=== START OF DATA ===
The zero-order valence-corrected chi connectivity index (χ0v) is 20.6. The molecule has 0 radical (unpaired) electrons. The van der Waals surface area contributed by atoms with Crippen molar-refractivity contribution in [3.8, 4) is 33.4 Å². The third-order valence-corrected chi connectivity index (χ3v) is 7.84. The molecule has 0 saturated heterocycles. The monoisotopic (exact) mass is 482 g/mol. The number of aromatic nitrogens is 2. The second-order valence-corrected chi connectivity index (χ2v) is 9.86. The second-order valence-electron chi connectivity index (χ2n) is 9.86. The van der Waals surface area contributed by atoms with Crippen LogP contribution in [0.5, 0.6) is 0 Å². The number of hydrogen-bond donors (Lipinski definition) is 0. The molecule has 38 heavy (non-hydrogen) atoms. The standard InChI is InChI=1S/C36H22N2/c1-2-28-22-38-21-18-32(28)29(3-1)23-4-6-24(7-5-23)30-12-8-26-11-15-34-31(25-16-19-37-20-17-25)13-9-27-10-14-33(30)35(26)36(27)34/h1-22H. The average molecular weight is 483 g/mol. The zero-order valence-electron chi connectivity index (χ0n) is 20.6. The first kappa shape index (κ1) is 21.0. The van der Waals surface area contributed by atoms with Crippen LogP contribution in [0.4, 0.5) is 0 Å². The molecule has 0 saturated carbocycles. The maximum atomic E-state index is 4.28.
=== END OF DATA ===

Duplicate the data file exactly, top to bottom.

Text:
The zero-order valence-corrected chi connectivity index (χ0v) is 20.6. The molecule has 0 radical (unpaired) electrons. The van der Waals surface area contributed by atoms with Crippen molar-refractivity contribution in [3.8, 4) is 33.4 Å². The third-order valence-corrected chi connectivity index (χ3v) is 7.84. The molecule has 0 saturated heterocycles. The monoisotopic (exact) mass is 482 g/mol. The number of aromatic nitrogens is 2. The second-order valence-corrected chi connectivity index (χ2v) is 9.86. The second-order valence-electron chi connectivity index (χ2n) is 9.86. The van der Waals surface area contributed by atoms with Crippen LogP contribution in [0.5, 0.6) is 0 Å². The number of hydrogen-bond donors (Lipinski definition) is 0. The molecule has 38 heavy (non-hydrogen) atoms. The standard InChI is InChI=1S/C36H22N2/c1-2-28-22-38-21-18-32(28)29(3-1)23-4-6-24(7-5-23)30-12-8-26-11-15-34-31(25-16-19-37-20-17-25)13-9-27-10-14-33(30)35(26)36(27)34/h1-22H. The average molecular weight is 483 g/mol. The zero-order valence-electron chi connectivity index (χ0n) is 20.6. The first kappa shape index (κ1) is 21.0. The van der Waals surface area contributed by atoms with Crippen LogP contribution in [0.4, 0.5) is 0 Å². The molecule has 0 saturated carbocycles. The maximum atomic E-state index is 4.28.